May your celebration of this Passover – the Festival of Freedom – inspire you to cherish the freedom(s) that you have and to commit to ensuring that people everywhere have the same freedoms that we so often take for granted. Shalom, Rabbi Allen B. Bennett


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TEMPLE ISRAEL BULLETIN

TODAH TO OUR ANNUAL GIVING CAMPAIGN DONORS Temple Israel's Annual Campaign runs through the end of May 2012. If you have not yet participated, please support our Temple and send in your donation today. We are aiming for 100% participation.

The Board of Directors sincerely thanks the following members for their generosity in donating to this year's Annual Giving Campaign: Arnold & Linda Schneider Elaine Kofman Carol Brasel Fred & Jen Whatley E. Leadlove-Plant Harry Hankin & Gussie Levine H.W. Gluckman & Doris Weiner Gluckman Miles & Susi Adler R. Silberstein Bob & Kathleen Garfinkle Stephen & Sheila Corman Josephine Schwartz Margie Gates Barbara Sayre Helen Kutin Wayne & Felice Zensius Mary & Arthur Gold

David Graber Robyn Young Alameda Land Company (William Houston) Mavis & Randy Guber Ed & Peg Kofman Steve & Marlene Kofman Wilma Garfinkle Trust Penny & Blumenthal Family Strimling & Helfand Family Carrie & Daniel Zinn Ken & Martha Freeman Mike & Betty Riback Jim & Patti Stein Lee & Alison Harris Ken Kofman Howard & Sandy Sidorsky Norman Modena & Judy Sirota

Andre & Silvia Kruglikov Jamie & Emily Lavender Karyn & David Ogorzalek Cindy & Darryl Berk Charley Wolf Henry & Frances Cohen Steve Ellison & Michelle Marcucci Robert & Jerri Kaplan Heather Dutton Gretel Gates George & Svetlana Lozovik Randy Friedman & Arlene Johnson Suzi Scher Marc & Kimberlee MacVicar Charley Weiland & Frances Montell Dan Kapler Bill & Cynthia Schaff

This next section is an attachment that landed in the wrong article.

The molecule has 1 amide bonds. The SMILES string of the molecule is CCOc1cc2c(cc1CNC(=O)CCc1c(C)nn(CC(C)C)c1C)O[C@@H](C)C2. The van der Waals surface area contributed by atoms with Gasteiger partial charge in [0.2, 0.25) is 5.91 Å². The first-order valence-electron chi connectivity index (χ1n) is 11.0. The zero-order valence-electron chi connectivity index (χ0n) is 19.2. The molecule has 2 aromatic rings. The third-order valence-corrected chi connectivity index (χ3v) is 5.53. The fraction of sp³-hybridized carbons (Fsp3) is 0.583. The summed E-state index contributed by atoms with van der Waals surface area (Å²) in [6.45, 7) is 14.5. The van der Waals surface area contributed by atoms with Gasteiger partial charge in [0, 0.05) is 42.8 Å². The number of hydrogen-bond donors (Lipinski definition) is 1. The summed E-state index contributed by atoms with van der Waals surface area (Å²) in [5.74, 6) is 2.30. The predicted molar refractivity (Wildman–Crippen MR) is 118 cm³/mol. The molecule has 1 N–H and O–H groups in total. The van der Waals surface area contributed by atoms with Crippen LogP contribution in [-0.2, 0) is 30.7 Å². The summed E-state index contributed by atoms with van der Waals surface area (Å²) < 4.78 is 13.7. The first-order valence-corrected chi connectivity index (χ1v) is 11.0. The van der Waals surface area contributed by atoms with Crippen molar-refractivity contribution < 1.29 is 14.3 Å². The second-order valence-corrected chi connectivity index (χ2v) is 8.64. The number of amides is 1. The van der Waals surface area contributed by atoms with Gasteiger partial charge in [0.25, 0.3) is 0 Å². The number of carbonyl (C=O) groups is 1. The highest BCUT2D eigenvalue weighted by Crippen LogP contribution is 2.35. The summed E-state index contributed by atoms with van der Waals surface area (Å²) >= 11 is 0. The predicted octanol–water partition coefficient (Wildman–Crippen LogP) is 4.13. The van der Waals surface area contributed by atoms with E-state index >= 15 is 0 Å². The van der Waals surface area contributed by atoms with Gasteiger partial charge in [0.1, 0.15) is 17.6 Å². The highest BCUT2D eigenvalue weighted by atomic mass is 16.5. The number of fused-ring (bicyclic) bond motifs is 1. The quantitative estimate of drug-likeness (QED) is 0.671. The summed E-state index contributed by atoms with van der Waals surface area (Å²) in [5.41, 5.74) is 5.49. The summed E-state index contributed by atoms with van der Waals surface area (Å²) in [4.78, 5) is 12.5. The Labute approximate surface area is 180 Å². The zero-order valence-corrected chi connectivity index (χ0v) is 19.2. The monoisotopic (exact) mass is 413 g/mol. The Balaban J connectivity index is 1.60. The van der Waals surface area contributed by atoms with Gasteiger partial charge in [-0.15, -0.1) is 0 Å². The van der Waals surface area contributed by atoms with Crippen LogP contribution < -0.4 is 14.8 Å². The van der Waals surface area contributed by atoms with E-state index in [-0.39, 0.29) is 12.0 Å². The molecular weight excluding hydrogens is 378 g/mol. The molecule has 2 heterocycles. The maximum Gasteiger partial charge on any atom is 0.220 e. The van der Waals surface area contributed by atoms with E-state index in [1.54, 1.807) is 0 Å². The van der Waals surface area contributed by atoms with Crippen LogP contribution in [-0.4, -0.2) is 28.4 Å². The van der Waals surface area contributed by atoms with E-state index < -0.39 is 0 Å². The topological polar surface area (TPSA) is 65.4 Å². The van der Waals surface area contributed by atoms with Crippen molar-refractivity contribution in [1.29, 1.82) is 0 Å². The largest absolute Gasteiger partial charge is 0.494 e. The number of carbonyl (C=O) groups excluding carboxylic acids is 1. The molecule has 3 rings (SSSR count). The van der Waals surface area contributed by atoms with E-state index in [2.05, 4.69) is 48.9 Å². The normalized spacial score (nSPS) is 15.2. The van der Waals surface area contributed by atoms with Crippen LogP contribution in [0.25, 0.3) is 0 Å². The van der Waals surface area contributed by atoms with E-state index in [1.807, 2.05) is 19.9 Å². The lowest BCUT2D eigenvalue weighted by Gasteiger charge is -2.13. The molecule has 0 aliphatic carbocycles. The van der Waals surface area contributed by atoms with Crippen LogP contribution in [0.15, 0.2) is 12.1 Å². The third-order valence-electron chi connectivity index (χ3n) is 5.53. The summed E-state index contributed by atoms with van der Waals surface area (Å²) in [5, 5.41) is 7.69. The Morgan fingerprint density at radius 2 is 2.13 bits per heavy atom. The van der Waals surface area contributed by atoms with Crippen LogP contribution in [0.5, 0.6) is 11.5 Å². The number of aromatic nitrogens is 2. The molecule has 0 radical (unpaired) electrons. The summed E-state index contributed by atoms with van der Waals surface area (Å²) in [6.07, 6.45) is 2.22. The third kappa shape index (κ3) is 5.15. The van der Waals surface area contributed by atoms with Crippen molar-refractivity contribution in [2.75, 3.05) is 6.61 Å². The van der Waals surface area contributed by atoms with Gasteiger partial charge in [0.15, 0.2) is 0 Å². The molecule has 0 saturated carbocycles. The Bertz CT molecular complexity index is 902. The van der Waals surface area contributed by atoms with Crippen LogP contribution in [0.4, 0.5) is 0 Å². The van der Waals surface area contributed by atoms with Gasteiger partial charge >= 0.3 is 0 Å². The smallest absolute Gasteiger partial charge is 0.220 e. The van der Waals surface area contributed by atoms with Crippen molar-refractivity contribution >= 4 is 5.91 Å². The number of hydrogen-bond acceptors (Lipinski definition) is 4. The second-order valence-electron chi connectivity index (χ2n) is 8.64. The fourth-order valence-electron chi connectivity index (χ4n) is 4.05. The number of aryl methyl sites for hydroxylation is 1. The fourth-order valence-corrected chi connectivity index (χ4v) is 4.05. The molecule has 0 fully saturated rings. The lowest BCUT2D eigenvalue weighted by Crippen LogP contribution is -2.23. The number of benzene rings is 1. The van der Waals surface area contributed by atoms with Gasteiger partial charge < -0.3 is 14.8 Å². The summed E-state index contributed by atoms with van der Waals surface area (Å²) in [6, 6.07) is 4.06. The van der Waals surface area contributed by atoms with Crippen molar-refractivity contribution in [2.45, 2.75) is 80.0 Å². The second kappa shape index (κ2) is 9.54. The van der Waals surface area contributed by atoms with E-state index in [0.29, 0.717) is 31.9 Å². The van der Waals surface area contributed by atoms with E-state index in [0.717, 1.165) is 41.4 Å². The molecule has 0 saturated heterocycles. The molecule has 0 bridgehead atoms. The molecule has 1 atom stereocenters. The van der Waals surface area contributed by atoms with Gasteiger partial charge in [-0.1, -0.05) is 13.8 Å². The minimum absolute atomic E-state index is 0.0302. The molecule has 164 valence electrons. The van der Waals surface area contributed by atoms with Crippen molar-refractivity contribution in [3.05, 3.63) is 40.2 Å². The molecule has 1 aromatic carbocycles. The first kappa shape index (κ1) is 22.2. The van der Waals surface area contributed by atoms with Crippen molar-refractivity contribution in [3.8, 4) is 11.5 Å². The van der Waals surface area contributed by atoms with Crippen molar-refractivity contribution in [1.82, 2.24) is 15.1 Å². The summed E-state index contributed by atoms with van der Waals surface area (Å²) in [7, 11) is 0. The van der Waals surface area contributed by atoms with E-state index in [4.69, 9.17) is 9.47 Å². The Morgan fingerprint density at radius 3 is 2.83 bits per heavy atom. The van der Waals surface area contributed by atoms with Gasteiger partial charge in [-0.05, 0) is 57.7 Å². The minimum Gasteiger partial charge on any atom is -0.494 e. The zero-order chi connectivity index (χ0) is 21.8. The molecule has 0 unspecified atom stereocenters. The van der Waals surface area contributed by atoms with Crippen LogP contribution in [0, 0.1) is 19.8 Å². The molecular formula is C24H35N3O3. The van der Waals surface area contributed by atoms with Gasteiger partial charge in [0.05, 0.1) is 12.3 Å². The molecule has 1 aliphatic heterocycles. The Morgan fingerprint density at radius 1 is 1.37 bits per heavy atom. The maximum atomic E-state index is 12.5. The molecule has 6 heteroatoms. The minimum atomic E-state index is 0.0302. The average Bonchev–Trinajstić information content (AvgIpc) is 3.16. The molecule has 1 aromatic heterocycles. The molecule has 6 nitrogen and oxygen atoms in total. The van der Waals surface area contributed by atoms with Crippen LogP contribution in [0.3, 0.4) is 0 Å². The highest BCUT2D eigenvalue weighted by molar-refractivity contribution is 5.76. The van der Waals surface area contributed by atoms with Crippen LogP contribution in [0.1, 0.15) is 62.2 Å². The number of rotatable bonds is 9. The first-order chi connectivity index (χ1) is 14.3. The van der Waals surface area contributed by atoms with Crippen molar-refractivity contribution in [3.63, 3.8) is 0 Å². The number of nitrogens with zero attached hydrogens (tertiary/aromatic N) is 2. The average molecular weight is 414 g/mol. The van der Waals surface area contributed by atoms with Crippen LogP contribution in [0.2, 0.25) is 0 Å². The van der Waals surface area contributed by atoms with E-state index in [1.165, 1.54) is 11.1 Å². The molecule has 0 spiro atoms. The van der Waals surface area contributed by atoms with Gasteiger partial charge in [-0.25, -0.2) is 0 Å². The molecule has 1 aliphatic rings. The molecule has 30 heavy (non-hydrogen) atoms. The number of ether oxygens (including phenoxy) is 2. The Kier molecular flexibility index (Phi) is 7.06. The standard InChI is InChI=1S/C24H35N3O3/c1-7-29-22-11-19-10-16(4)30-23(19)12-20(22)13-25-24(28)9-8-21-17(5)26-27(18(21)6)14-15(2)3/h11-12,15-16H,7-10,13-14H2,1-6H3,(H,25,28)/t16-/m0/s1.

FUNDRAIISING COMMITTEE REPORT Over $600!! That’s how much money our scrip program has brought in for this fiscal year! Help us double that amount by ordering pre paid shopping cards for shopping at places such as Safeway, Lucky’s, Peet’s, Starbucks, LandsEnd, itunes, Shutterfly, Amazon, Old Navy, Macy’s and many, many more. Wonder if one of your favorite stores participates?! Ask us and we’ll find out for you. These cards make wonderful gifts too. Mother’s Day, Father’s Day, and Graduation are just around the corner...keep our cards in mind to give as gifts or to use for both your every day and gift shopping.

tion or you have questions about the event, please contact Betty Riback at 510-337-0137. Want to be part of the celebration memory? Be a part of our Tribute book! Purchase a full page or part of a page and create a message for the Rabbi’s retirement tribute book. Share your thoughts, prayers, gratitude, or pictures. Space in the Tribute book is available for purchase through April 16th. For more information, contact events@templeisraelalameda.org.

Information about all events can be found on the poster in How many days until Sunday, May 6th? Or more impor- the temple lobby. tantly, have you RSVP’d for the Rabbi FAREWELL GALA DINNER on May 6th at 6pm? No matter how you slice it, you won’t want to miss it. KQED’s very own Michael Krasny is the Master of Ceremonies. With an MC like that and our very own Rabbi Bennett as the guest of honor, you will want to act fast to purchase your tickets. Tickets are required and on sale through April 16th. Don’t delay, space is limited. If you did not receive your invita-